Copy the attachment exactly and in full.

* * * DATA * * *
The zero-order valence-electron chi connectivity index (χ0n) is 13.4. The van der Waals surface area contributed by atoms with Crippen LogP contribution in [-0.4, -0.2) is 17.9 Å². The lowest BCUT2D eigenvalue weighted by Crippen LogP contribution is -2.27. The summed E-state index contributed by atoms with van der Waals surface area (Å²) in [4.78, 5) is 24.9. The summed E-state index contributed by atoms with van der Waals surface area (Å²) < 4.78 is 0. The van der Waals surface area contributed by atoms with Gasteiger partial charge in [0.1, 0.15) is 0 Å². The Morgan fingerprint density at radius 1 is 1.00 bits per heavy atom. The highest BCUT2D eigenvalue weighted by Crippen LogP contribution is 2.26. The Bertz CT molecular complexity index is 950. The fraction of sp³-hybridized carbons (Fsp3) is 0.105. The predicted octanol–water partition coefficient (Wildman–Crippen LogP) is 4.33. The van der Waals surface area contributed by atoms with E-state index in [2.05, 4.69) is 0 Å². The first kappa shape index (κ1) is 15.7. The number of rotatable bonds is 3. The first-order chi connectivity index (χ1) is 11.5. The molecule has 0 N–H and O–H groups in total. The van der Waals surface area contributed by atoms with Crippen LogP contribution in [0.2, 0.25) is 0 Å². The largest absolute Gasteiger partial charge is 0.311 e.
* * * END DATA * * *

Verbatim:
The zero-order valence-electron chi connectivity index (χ0n) is 13.4. The van der Waals surface area contributed by atoms with Crippen LogP contribution in [-0.4, -0.2) is 17.9 Å². The lowest BCUT2D eigenvalue weighted by Crippen LogP contribution is -2.27. The summed E-state index contributed by atoms with van der Waals surface area (Å²) in [4.78, 5) is 24.9. The summed E-state index contributed by atoms with van der Waals surface area (Å²) < 4.78 is 0. The van der Waals surface area contributed by atoms with Gasteiger partial charge in [0.1, 0.15) is 0 Å². The Morgan fingerprint density at radius 1 is 1.00 bits per heavy atom. The highest BCUT2D eigenvalue weighted by Crippen LogP contribution is 2.26. The Bertz CT molecular complexity index is 950. The fraction of sp³-hybridized carbons (Fsp3) is 0.105. The predicted octanol–water partition coefficient (Wildman–Crippen LogP) is 4.33. The van der Waals surface area contributed by atoms with E-state index in [2.05, 4.69) is 0 Å². The first kappa shape index (κ1) is 15.7. The number of rotatable bonds is 3. The first-order chi connectivity index (χ1) is 11.5. The molecule has 0 N–H and O–H groups in total. The van der Waals surface area contributed by atoms with Crippen LogP contribution in [0.2, 0.25) is 0 Å². The largest absolute Gasteiger partial charge is 0.311 e.